Fraud Alerts Vs Credit Monitoring
It wasn’t too long ago that credit monitoring was your only choice for identity protection and the bureaus only monitored their own credit reports. The rise of new competition from identity protection companies like LifeLock, Debix, and Trusted ID ended the monopoly the credit bureaus once had and forced them to further expand their offerings.
Pressure at the state and federal levels also forced the credit bureaus to change requiring them to offer free fraud alerts for anyone requesting them per the FACT Act passed by Congress so long as they met the spirit of the law.
The spirit of the law was an important point in the Experian vs LifeLock lawsuit. You may remember that LifeLock, Debix and TrustedID, among others, used to place fraud alerts on their clients behalf. The lawsuit ended this as the court determined that their fraud alert service did not meet the spirit in which the FACT Act was passed. The Fact Act states that to place a fraud alert on your file you must have â€œa good faith suspicion that you have or are about to become a victim of fraud or related crime including identity theftâ€.
Privacy and identity theft experts, including us, were dismayed by this decision and quite frankly we think the Fact Act should be altered to help protect more Americans. The companies above have since added additional services to their offerings, most notably fraud detection using sophisticated technology to analyze their clients personal information across thousands of databases for signs of identity theft. These new protection measures are better than a fraud alert but a fraud alert service would still be beneficial in our opinion.
A fraud alert requires the bureaus to put a special notation in your credit file which notes that you have a suspicion that you have or may become an identity theft victim. A creditor such as a bank is then required to take reasonable measures to verify your identity before approving credit in your name. This is often done by calling the phone number in your file and getting approval for the loan or transaction that they are processing.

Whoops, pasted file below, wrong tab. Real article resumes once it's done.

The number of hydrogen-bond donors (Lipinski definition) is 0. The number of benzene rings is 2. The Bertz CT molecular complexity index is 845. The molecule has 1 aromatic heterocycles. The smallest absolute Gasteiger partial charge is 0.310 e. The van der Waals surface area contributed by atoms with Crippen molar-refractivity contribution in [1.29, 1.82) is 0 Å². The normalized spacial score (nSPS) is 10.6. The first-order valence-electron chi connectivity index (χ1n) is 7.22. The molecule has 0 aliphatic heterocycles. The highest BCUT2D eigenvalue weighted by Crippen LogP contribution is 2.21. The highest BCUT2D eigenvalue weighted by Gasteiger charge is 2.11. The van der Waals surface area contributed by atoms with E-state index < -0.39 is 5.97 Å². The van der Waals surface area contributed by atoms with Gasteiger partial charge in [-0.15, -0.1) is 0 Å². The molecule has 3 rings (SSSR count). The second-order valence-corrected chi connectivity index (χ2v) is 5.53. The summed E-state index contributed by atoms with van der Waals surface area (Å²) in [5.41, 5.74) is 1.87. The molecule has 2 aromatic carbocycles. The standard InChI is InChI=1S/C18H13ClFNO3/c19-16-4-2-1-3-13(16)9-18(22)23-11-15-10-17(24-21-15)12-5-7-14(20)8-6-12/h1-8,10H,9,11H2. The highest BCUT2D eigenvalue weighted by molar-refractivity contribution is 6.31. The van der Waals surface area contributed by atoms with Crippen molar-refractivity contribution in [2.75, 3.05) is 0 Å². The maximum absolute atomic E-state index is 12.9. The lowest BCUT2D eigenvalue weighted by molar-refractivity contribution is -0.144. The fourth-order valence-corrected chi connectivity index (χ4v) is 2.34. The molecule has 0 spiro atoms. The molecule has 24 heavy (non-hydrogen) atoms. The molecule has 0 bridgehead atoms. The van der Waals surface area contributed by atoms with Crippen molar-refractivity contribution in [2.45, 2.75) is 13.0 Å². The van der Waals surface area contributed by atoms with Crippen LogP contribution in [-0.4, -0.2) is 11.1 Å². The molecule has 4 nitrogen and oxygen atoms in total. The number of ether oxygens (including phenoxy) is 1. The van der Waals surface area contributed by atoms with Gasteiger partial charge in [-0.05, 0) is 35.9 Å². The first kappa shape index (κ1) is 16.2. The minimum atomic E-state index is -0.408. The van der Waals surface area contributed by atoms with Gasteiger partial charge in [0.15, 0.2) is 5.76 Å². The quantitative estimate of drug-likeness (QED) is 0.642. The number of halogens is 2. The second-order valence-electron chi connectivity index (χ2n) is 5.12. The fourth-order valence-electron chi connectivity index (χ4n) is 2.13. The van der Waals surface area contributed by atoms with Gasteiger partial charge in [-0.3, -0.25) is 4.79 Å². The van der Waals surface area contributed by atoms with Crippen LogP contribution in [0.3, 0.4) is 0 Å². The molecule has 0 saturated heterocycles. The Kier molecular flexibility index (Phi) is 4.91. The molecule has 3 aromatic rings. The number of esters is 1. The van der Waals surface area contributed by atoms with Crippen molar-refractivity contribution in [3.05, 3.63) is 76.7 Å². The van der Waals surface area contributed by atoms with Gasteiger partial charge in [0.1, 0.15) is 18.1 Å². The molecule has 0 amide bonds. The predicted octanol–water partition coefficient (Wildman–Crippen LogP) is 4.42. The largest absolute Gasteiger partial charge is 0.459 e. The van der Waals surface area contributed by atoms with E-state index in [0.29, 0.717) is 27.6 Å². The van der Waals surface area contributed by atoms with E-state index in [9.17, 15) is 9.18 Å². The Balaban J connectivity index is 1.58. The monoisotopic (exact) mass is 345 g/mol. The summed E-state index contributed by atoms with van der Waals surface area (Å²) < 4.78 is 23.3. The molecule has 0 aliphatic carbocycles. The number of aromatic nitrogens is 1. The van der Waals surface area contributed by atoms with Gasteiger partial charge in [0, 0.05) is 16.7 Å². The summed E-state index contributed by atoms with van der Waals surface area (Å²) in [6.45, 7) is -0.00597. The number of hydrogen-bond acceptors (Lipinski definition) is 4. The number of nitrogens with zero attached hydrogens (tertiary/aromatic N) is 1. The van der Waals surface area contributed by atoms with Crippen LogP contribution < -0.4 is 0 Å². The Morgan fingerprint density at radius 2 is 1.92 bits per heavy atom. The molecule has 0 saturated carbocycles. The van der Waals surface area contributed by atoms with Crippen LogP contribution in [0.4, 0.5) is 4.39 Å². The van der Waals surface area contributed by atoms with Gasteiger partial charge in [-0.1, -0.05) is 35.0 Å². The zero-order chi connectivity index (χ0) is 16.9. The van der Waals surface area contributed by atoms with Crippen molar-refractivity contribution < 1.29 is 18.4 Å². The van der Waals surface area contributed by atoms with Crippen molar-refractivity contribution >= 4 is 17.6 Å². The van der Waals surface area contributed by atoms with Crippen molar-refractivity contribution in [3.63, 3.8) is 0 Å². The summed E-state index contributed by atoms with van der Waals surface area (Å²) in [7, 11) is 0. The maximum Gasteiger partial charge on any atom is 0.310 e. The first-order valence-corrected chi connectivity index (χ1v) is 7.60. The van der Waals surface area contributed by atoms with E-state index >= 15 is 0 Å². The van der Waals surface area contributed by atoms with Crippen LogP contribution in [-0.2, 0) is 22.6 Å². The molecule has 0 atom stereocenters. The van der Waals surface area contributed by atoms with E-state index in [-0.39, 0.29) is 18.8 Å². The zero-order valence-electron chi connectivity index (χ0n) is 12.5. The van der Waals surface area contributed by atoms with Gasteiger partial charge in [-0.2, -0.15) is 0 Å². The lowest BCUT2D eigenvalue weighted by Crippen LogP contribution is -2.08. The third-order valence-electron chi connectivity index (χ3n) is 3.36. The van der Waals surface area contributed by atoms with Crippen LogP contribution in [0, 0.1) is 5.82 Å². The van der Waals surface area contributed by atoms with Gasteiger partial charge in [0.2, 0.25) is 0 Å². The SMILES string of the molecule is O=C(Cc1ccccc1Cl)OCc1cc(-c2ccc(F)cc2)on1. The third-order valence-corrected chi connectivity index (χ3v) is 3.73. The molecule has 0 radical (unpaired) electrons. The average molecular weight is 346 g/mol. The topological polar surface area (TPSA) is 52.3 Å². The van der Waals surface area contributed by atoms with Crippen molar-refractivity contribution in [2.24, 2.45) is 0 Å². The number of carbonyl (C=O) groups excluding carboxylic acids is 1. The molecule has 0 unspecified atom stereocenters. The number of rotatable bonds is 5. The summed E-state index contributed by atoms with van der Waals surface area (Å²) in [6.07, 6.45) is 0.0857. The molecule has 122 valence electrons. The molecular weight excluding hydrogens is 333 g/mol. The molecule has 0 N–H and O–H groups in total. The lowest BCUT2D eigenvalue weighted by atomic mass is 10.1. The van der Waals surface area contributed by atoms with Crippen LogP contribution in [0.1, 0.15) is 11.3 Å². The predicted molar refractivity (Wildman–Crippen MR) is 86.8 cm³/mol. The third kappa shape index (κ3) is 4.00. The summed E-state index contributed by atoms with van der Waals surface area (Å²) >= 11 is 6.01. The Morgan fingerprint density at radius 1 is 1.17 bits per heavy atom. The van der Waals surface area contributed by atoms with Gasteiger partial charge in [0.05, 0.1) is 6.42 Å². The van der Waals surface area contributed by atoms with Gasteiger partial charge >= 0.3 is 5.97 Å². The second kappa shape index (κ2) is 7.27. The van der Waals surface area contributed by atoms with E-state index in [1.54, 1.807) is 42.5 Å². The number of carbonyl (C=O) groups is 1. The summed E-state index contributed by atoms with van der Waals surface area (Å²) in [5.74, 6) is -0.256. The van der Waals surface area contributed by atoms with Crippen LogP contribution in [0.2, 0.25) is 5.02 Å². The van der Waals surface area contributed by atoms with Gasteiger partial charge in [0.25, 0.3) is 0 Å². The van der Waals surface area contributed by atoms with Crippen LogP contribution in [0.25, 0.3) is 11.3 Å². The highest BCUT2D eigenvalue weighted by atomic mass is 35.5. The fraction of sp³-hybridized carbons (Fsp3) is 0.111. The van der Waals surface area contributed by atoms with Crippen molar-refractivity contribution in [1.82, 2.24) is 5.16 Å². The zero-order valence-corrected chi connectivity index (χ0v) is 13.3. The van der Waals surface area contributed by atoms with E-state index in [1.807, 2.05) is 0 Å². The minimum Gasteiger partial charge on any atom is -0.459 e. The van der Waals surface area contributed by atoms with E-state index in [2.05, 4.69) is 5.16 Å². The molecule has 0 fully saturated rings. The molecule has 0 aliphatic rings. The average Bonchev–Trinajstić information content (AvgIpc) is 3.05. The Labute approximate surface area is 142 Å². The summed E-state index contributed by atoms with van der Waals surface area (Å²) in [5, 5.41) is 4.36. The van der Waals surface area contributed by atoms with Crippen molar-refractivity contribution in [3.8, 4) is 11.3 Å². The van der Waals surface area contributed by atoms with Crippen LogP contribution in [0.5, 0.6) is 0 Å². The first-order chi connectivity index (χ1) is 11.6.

Though a phone call isn’t the only way they can verify your identity it is often the easiest way for creditors to take “reasonable measures”. These fraud alerts expire every 90 days and must be renewed though an identity theft victim who can show proof of such to the bureaus can have the alert extended to 7 years.
Fraud alerts are not full-proof, nothing is, but are an important step to take to protect your identity as is a review of all three of your credit reports. They can be placed in addition to signing up with an identity protection company or credit monitoring service. Fraud alerts are limited to protecting you from “new account” fraud. They don’t protect your existing accounts or credit cards but are still effective since identity thieves often attempt to establish new accounts and a fraud alert can stop this. Thieves like new accounts because they can get away with their crime for a much longer period of time.
The Fact Act requires all three credit bureaus to report any fraud alert they receive to the other two bureaus, but some studies have shown they do not always do this. We advice you to call all three bureaus yourself to ensure the fraud alerts are in place. There is no big secret to placing fraud alerts, just call the bureaus, and keep doing it every 90 days. Our resource page links to each of the three main bureaus for your convenience.
The essential difference between fraud alerts and credit monitoring is that credit monitoring is not proactive in that you are only informed about credit changes (both new and existing accounts) after they have already happened, leaving you to clean up the mess. With proactive fraud alert protection you are usually informed before or as it is happening and, if so, can deny the requested approval. This is no small matter as it can protect you from the agonizing, emotionally draining process of restoring your credit and good name. It may even lead to the arrests of the creeps who are perpetrating this horrible crime.